Review: Rambert - Dutiful Ducks / Four Elements / Rooster / Sounddance - Sadler's Wells

Performance: 20 - 24 May 2014
Reviewed by Lara Hayward - Thursday 22 May 2014

Rambert in Lucinda Child's 'Four Elements'. Photo: Bettina Strenske

After successfully nesting into their swanky new South Bank premises, Rambert have flown back across the river to perform revivals of work by four major contemporary choreographers – Richard Alston, Christopher Bruce, Lucinda Childs and Merce Cunningham – at Sadler’s Wells.

Taking its visual cues from Alice in Wonderland, Edinburgh Woollen Mill and an occultist lair, Lucinda Childs’ Four Elements is a macabre first offering. Split into four – Water, Earth, Air and Fire – each section presents a permutation of the group of eight dancers.

Cloaked in a variety of individually patterned unitards (four types of tartan, two covered in playing cards, one domino, and one echoing the skeleton on a ‘Death’ tarot card) they conduct angular movements, lunging and turning on a repetitive basis to trigger each other into repeating the sequence.

Water is easily the most remarkable. At times it felt like I was watching only one person in a fairground Hall of Mirrors – each dancer a reflection of the other, but not in the way your brain might expect. The next three ‘elements’ were performed slickly, but the samey nature of the steps effectively blurs them into one.

It was the first time I’d seen Childs’ work and although initially intrigued by the surreal start, I was left a little dumbfounded. Without Jennifer Bartlett’s eerie costumes and artistic backdrops, and Gavin Bryars unsettling score, I’m not sure what the movement would have to say. The one exception takes place at the end. Only the dancer dressed as death remains. As she distractingly slinks towards the back of the stage, I’m not prepared for what comes next.
Hundreds of playing cards fall from above and hit the stage floor like sinister confetti. Possibly a nod to Voltaire**, it’s a reminder that there is only one certainty. Death holds the cards and decides when they must fall.

Thankfully Rooster was up next. No big statements in this, just energy, flair and the crowd pleasing choreography of Christopher Bruce. Remembering the first thrill I experienced from Bruce’s conflation of contemporary dance with music by the Rolling Stones some 16 years ago, I was looking forward to seeing it again.

Preening, peacock(erel)ing men in velvet jackets peck their way across the stage, chests puffed out, all bravado, while the women shimmy and shake around them, sometimes interested, sometimes not. Dane Hurst is full of powerful angst in Paint it Black. The momentum of his extended looping figure of eight arms into explosive leaps contrasts beautifully with Antonette Dayrit softer expression in Ruby Tuesday. Poster-boy Miguel Altunaga comes into his own as lead in Sympathy for the Devil, building up throughout to a rhythmic ending that is comicly spot on.

Rooster is still hip, amusing and timeless. In Christopher Bruce’s sublime interpretation of his youth, everyone can recognise part of their own experience of growing up. It successfully crosses popular culture, inviting those not previously fussed about contemporary dance, warmly into the art form. A neighbouring audience member states that “it looks so dated” but it still feels thoroughly modern to me (perhaps helped by the unflinching longevity of the Stones and their iconic songs). One can only hope for the day where their music and this dance are performed live together.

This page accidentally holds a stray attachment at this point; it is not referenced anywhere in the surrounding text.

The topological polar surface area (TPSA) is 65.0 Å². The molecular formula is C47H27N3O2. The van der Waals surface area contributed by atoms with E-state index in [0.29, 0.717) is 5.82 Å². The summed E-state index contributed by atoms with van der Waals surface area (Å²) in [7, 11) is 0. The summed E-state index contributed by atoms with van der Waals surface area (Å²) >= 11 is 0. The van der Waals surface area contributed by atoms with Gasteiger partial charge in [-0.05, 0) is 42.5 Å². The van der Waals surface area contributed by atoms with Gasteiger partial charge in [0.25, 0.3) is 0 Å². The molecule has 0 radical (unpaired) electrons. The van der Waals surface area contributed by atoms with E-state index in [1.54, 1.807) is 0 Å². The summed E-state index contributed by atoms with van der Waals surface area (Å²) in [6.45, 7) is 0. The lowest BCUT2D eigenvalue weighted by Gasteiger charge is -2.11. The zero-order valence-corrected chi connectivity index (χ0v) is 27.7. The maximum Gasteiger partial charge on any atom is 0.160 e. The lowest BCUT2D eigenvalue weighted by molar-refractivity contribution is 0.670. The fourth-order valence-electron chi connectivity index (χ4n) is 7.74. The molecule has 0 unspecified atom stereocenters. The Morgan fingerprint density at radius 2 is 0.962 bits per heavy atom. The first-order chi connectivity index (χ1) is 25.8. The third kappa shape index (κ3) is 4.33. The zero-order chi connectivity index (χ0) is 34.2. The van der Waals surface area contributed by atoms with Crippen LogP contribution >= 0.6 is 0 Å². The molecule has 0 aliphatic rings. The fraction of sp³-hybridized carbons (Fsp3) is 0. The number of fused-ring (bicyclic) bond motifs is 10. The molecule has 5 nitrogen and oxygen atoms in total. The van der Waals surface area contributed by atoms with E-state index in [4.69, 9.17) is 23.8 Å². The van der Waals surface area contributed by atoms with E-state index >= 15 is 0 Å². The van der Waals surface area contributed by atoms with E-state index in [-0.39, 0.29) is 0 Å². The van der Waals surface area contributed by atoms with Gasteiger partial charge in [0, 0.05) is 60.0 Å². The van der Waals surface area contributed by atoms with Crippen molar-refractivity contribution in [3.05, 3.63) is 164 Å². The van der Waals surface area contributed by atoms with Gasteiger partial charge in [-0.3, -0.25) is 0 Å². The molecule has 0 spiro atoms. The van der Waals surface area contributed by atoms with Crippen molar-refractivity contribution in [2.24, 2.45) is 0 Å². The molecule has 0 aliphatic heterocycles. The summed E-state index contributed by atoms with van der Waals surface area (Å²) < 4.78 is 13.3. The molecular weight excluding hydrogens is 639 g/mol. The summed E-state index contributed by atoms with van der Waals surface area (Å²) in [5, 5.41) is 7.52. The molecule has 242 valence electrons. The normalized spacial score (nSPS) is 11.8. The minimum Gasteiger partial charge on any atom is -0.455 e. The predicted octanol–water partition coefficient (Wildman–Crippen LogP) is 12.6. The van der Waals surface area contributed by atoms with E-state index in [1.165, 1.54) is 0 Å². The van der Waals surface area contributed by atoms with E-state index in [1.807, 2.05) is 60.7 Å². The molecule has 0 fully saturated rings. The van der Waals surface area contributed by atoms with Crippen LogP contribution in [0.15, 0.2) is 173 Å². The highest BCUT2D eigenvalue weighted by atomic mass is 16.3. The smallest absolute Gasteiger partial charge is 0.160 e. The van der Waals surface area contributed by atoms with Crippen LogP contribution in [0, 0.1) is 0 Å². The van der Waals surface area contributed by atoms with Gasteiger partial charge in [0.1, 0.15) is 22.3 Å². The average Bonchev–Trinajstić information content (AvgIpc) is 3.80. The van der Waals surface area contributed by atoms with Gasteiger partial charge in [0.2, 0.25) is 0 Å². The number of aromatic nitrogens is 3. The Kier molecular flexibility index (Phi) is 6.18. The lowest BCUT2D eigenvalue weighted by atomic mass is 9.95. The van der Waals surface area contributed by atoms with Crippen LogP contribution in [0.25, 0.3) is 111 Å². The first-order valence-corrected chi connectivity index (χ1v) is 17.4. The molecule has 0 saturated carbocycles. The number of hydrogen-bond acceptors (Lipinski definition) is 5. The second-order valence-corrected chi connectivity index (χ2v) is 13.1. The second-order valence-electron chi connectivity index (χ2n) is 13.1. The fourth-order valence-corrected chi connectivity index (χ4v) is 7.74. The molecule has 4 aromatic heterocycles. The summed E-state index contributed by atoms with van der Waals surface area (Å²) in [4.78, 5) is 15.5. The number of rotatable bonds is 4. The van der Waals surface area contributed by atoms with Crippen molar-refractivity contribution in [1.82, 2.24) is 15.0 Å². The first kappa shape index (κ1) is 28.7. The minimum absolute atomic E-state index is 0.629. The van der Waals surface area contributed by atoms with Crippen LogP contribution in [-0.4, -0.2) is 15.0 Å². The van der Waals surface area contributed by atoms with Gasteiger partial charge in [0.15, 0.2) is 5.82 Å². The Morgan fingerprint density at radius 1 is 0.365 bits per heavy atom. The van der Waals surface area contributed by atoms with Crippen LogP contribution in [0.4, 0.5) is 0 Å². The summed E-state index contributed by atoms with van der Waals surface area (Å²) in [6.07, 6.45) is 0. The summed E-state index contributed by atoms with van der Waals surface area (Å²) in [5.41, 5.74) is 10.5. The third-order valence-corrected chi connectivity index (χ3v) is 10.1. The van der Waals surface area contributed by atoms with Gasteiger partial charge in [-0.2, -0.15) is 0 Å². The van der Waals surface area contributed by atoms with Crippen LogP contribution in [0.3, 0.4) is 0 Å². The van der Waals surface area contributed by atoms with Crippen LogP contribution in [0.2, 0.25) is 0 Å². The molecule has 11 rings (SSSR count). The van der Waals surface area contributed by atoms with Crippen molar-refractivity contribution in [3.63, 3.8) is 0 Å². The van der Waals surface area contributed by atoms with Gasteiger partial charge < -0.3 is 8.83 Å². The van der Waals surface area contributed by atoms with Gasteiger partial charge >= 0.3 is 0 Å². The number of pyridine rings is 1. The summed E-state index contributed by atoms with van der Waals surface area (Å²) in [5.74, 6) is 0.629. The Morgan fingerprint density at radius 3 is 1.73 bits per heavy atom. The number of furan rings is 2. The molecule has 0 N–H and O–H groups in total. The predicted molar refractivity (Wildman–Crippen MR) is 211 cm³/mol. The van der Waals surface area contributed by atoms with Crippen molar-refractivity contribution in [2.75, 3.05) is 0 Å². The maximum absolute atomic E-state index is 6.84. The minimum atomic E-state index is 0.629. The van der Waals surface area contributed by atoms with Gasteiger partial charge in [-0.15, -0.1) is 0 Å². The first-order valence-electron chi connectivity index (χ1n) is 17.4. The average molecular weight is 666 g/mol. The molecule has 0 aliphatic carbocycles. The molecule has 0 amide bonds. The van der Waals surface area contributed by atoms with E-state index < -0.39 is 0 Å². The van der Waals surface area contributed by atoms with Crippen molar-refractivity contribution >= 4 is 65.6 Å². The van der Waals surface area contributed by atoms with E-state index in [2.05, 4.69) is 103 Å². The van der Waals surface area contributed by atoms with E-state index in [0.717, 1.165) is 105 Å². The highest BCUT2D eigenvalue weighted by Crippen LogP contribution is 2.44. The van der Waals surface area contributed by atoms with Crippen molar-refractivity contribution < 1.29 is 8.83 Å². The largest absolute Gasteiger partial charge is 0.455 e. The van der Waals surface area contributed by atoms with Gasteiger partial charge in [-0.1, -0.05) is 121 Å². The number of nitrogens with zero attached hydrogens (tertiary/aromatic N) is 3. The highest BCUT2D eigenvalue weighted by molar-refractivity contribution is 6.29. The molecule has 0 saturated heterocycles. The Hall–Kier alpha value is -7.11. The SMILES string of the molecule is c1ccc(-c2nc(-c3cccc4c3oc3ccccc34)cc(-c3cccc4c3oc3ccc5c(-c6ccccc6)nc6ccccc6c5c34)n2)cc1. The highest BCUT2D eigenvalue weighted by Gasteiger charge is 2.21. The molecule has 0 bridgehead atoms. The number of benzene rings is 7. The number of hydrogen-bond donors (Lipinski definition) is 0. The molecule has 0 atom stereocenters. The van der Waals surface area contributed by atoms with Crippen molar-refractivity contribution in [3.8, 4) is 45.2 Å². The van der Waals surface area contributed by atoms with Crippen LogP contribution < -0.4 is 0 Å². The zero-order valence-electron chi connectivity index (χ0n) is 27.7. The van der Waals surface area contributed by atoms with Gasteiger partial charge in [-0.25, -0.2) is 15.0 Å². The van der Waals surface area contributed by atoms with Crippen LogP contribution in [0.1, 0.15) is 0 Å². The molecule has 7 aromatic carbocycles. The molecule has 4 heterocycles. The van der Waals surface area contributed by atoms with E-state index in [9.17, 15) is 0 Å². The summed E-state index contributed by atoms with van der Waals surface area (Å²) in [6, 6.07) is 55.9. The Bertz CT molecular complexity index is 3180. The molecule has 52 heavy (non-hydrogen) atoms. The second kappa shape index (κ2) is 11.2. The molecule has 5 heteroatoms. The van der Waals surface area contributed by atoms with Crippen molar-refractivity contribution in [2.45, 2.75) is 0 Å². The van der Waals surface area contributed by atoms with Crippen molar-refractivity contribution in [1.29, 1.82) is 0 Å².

Richard Alston’s Dutiful Ducks consists of a short pacey solo that is a perfect match for Charles Amirkhanian’s scattergun text sound piece. Again, Dane Hurst is urgent, frantic yet under control as he whips about the stage keeping impeccable time and form with the unusual score. It’s a tiny burn on my memory in the grand scheme of things, but one that I would like to recall.

Merce Cunningham’s Sounddance finishes up. I haven’t yet acquired a taste for Cunningham, but I did find this work entrancing visually. Reams of gold drapery shroud a single entrance to the stage, from which the dancers fly through, one after the other, like bees entering a luxuriant hive.

Alien-like, they buzz around industriously, interacting with each other on an ad hoc basis, constantly regrouping to reach the next aim. Such was the strangeness of their movements and their white/gold ensemble – seemingly born from the same cloth as the drapes – I couldn’t help but think that Sounddance could inspire the production team of Dr Who, should they ever want to create a new species. Similarly, the frustrating soundtrack of white noise interspersed with idle radio tuning certainly felt like it belonged in the Tardis.

In Sounddance, Cunningham strives to completely deconstruct choreography and put it back together with the help of anarchists. It’s challenging and therefore still relevant, but it’s also a hyperactive and discombobulating watch.

The brilliance of Rambert is that they can take on the work of any choreographer and perform it with conviction and vigour. Overall this mixed bill is a complex treat.

Continues at Sadler’s Wells until Sat 24 May Limited tickets available
www.sadlerswells.com


Lara Hayward is a freelance dance, sport and travel writer. Find her on Twitter @auspiciouspixie

Photos of Rambert in Lucinda Child’s Four Elements at Sadler’s Wells by Bettina Strenske

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